Sign in with
Sign up | Sign in
Your question

Time for Another Alignment Thread!

Last response: in Video Games
Share
March 21, 2005 3:27:44 AM

Archived from groups: rec.games.frp.dnd (More info?)

Unless you've been living in a hole somewhere, you know about Terri Schindler
Schiavo, her husband, and his quest to have her be put to death by starvation
and dehydration, because (according to him) she once said that "she wouldn't
want to live this way" (to be in a vegetative state). Had she left a living
will, there would be no question; however the judge is acting only on witness
testimony that she once remarked while watching a movie that she would not want
to be kept alive if her life was being artificially extended by life support
equipment.

The judge adjudicating the case has ordered that her feeding tube be removed. As
well, Congress has gotten involved by attempting to have her "execution" in one
to two weeks stayed until the case is reviewed by a higher court.

This is just such a case where Law is one side and Good is on the other. Which
alignment should prevail, and why? How would you differentiate a Lawful Good
character who would choose to adhere to the rule of law, from a Lawful Good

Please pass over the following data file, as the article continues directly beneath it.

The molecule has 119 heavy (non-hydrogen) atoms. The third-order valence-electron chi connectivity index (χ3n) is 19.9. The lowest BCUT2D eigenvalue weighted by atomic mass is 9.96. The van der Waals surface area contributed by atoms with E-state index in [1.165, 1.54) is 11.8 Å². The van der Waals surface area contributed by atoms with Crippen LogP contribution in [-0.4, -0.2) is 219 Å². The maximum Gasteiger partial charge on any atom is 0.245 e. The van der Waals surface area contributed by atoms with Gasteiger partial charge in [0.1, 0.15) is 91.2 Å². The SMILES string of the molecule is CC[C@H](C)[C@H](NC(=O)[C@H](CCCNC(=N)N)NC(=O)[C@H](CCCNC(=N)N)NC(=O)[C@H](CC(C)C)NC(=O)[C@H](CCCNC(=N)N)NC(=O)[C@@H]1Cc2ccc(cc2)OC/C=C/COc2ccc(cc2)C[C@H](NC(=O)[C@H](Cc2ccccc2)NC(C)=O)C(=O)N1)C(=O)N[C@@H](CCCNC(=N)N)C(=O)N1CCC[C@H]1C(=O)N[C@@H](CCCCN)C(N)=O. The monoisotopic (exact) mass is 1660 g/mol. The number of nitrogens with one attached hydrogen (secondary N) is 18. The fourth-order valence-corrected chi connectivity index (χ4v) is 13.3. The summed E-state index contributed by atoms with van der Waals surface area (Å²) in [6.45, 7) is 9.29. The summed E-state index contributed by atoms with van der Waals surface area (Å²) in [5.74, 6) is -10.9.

character who would choose to do "the right thing" in the face of an (in this
case) injust law being applied?

There are times when being neutral has its advantages ...

--

Matthias (matthias_mls@yahoo.com)

"Scientists tend to do philosophy about as well as you'd expect philosophers to
do science, the difference being that at least the philosophers usually *know*
when they're out of their depth."
-Jeff Heikkinen

More about : time alignment thread

Anonymous
March 21, 2005 3:27:45 AM

Archived from groups: rec.games.frp.dnd (More info?)

Matthias wrote:
>
> This is just such a case where Law is one side and Good is on the other.

No, it's a case of Law vs. Chaos: do you respect the
(alleged) right of the individual to die with dignity
or do you believe that the state/government properly
has the authority to legislate such things for you?

Good and Evil don't come into it unless Schiavo's